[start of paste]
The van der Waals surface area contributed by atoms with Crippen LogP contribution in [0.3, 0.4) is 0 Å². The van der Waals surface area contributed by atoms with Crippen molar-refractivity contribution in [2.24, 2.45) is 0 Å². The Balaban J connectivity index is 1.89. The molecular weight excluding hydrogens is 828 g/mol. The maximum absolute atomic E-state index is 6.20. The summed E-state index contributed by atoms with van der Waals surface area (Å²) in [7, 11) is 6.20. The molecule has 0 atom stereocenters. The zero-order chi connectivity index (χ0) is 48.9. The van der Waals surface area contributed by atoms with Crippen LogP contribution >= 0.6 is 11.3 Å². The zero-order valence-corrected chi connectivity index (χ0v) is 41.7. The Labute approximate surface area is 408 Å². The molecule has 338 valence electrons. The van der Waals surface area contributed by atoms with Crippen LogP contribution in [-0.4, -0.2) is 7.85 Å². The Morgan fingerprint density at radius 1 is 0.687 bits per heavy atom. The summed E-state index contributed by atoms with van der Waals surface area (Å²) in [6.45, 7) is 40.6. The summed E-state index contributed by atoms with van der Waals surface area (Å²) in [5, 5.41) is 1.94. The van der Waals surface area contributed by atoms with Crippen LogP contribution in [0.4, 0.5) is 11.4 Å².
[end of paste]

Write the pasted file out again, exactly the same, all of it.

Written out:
The van der Waals surface area contributed by atoms with Crippen LogP contribution in [0.3, 0.4) is 0 Å². The van der Waals surface area contributed by atoms with Crippen molar-refractivity contribution in [2.24, 2.45) is 0 Å². The Balaban J connectivity index is 1.89. The molecular weight excluding hydrogens is 828 g/mol. The maximum absolute atomic E-state index is 6.20. The summed E-state index contributed by atoms with van der Waals surface area (Å²) in [7, 11) is 6.20. The molecule has 0 atom stereocenters. The zero-order chi connectivity index (χ0) is 48.9. The van der Waals surface area contributed by atoms with Crippen LogP contribution >= 0.6 is 11.3 Å². The zero-order valence-corrected chi connectivity index (χ0v) is 41.7. The Labute approximate surface area is 408 Å². The molecule has 338 valence electrons. The van der Waals surface area contributed by atoms with Crippen LogP contribution in [-0.4, -0.2) is 7.85 Å². The Morgan fingerprint density at radius 1 is 0.687 bits per heavy atom. The summed E-state index contributed by atoms with van der Waals surface area (Å²) in [6.45, 7) is 40.6. The summed E-state index contributed by atoms with van der Waals surface area (Å²) in [5, 5.41) is 1.94. The van der Waals surface area contributed by atoms with Crippen LogP contribution in [0.4, 0.5) is 11.4 Å².